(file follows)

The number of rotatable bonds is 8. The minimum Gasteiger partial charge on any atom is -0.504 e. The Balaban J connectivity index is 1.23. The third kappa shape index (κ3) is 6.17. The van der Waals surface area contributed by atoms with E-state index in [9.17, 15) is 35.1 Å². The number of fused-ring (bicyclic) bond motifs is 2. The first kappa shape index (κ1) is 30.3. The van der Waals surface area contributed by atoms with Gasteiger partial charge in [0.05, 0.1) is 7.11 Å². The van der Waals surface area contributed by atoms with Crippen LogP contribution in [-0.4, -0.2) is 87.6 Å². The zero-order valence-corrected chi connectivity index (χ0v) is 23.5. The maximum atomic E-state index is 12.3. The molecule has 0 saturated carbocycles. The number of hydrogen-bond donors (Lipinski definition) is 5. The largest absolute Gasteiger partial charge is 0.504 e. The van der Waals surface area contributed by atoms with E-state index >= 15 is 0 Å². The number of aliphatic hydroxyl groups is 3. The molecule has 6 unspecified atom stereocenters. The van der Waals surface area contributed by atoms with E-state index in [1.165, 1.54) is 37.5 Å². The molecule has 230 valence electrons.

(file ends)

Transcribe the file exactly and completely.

The number of rotatable bonds is 8. The minimum Gasteiger partial charge on any atom is -0.504 e. The Balaban J connectivity index is 1.23. The third kappa shape index (κ3) is 6.17. The van der Waals surface area contributed by atoms with E-state index in [9.17, 15) is 35.1 Å². The number of fused-ring (bicyclic) bond motifs is 2. The first kappa shape index (κ1) is 30.3. The van der Waals surface area contributed by atoms with Gasteiger partial charge in [0.05, 0.1) is 7.11 Å². The van der Waals surface area contributed by atoms with Crippen LogP contribution in [-0.4, -0.2) is 87.6 Å². The zero-order valence-corrected chi connectivity index (χ0v) is 23.5. The maximum atomic E-state index is 12.3. The molecule has 0 saturated carbocycles. The number of hydrogen-bond donors (Lipinski definition) is 5. The largest absolute Gasteiger partial charge is 0.504 e. The van der Waals surface area contributed by atoms with E-state index >= 15 is 0 Å². The number of aliphatic hydroxyl groups is 3. The molecule has 6 unspecified atom stereocenters. The van der Waals surface area contributed by atoms with E-state index in [1.165, 1.54) is 37.5 Å². The molecule has 230 valence electrons.